I was ushered into the back room, fearful of what I would find.  There he was, sitting up in his little acrylic box.  He looked bright and alert.  I put my hand on the side of the box and he rubbed his head against the acrylic.  I put up my fingers and he matched my fingers with his paw – it was like a scene in a prison movie!

The doc was convinced Sidi would die as soon as he was out of the oxygen tank.  I described all of this to him, told him about the costs involved with testing, and the seemingly diminishing likelihood that he would make it back home alive.  I told him I loved him and that I was trying to make the decision that would be best for him – hang the expense.

I may not be an animal communicator but I received the clearest message from him, “GET ME OUT OF HERE.  TAKE ME HOME!!!”

I endeavored to point out to him that he might die in the car on the QEW.  He blinked and said, “HOME.  NOW!”

After delivering my decision to the clinic doctor she warned me that his breathing would become labored and it would be a horrible death for him and an even more horrible experience for me.  I assured her we would go directly to Sidi’s very own vet for that final needle.  My heart was pounding but Sidi was alert and did not seem to be in any distress for the ride.  Thankfully traffic was light as I wept most of the way home.  My plan was this – if he seemed to be going downhill, we would go directly to the vet.  Otherwise, we would say our private goodbyes at home.

By the time we reached our exit, Sidi was sitting up and looking around.  Are we there yet?”  Once inside, I let him out of the carrier and he began touring the house.  I brought him a bowl of baby food and he ate it.  I gave him yogurt and he ate it.

I phoned the vet to make an appointment for an examination only.  The vet said his lungs sounded good, his heartbeat was strong and regular, and we went home with a couple of cans of A/D, Furosemide, and good old Clavamox.  When I opened the first can of A/D, Sidi’s eyes widened and he did a double take. “Holy cow!  She’s giving me canned food!”  He dove in and polished off half the can.

Sidi and I spent a blissful weekend and he seemed unusually smug.  He was completely normal.  On Monday, I took him in to his vet for blood work and an X-Ray to see how his lungs were doing after his strange ordeal.  Was there a mass in his lungs? 

Sidi’s blood work was normal and his lungs were clear.  The only problem that showed was his heart – it was a “Valentine heart” instead of the normal egg shape.  He was diagnosed with cardiomyopathy and the vet sent him home with Fortekor to strengthen his heart muscle.  The vet did say that there was not much he could do for him; he said Sidi could throw a clot at any time in the future and it would all be over for him.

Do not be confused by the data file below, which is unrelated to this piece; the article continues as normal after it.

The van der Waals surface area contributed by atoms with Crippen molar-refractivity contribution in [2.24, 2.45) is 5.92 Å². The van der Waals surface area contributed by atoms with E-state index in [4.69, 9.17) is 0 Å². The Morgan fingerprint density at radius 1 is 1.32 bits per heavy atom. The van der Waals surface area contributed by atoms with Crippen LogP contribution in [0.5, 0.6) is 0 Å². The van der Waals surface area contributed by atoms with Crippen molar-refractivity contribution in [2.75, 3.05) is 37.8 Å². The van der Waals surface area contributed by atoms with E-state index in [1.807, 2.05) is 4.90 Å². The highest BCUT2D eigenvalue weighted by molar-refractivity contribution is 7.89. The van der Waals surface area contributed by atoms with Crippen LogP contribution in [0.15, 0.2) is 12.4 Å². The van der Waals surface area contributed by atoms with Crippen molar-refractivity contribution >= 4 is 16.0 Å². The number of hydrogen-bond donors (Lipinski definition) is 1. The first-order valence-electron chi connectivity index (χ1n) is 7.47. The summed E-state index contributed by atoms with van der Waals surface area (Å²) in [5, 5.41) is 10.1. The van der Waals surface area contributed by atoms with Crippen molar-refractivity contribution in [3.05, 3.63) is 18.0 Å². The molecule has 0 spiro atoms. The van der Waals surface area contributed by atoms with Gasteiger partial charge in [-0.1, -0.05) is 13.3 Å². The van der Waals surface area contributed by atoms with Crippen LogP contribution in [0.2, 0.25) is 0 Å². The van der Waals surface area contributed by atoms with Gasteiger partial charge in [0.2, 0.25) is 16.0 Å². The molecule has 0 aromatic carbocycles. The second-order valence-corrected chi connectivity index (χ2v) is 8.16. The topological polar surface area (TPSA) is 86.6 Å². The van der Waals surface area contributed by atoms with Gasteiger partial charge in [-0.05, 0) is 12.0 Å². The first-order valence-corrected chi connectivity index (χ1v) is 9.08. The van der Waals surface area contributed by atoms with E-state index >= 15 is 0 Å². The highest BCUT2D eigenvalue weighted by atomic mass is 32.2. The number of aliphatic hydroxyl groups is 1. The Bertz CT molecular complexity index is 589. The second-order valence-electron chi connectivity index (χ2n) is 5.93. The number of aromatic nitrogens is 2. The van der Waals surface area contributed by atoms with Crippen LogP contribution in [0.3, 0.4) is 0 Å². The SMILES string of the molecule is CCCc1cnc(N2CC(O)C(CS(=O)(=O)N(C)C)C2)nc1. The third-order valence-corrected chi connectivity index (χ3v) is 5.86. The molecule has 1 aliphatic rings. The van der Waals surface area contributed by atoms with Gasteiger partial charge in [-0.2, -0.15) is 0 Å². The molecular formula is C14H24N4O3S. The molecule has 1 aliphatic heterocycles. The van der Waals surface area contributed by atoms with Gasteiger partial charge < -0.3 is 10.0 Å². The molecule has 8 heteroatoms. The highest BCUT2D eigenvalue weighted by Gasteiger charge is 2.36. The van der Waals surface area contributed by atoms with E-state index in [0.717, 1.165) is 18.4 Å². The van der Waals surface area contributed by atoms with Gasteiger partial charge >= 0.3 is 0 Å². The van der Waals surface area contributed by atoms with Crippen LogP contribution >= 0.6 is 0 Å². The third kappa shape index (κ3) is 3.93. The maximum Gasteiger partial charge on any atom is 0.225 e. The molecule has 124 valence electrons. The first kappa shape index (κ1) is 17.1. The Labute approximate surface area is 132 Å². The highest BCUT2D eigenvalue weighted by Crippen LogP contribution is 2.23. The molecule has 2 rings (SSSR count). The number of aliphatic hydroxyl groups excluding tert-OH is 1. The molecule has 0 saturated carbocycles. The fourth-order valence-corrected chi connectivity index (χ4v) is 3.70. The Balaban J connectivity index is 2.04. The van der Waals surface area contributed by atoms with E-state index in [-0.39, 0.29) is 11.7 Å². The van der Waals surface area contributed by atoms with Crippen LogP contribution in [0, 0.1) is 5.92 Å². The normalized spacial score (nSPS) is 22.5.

Sidi and I had two more wonderful years together.  He was the kind of cat whose whole body vibrated from the intensity of his great purr which could be heard across the room.  He delighted in stealing my food and more than once I had to eat standing up to keep him away.  One time he burned his tongue by plunging it into a fresh mug of hot chocolate – such a baleful look he gave me!  My fault!  He stole a baked potato right off of my plate after I left it on the table as I turned to answer the door.  He ate half a bag of Hershey’s Dark Chocolate Kisses (tinfoil and all) and threw up the whole mess on my Persian carpet.  He always slept under the covers with me, purring breathily in my ear.  He comforted me when I was sad and never failed to amuse me with his antics.

Sidi, July 17, 1994 - December 13, 2009

On December 12, 2009, I was awakened to a thumping sound and found Sidi thrashing on the floor in the bathroom.  His legs were wooden, his paw pads were pearly white and icy, his eyes were unfocused.  I rushed him to the vet.  Blood work showed low potassium, X-Ray showed heart enlarged but not as bad as previously.  The vet did not say it in so many words but I believe Sidi had a stroke.  All three of us knew that our grand fifteen year adventure was reaching its end.  Sidi crossed over the Rainbow Bridge the next evening, lying on top of my chest, listening to the beat of my heart.  We had spent our remaining hours together in peace and quiet; I told him his story and at a later consultation with Dawn Hayman, he thanked me for our life together and for his “perfect exit.”  He said, “I will be with you again and you will know it as you knew it before.”
I have come to the belief that Maree was sent to me so that I would find a new life path.  Maree’s brief life was a lesson that led me to the path of natural healing, greater spirituality and the sure understanding of the interconnectedness of life.  Sidi’s lifetime of joy and tribulation was a both a gift and a lesson. Our animal companions can lead us into a better world, but only if we allow them into our hearts. 

In the meantime, I am awaiting Sidi’s return.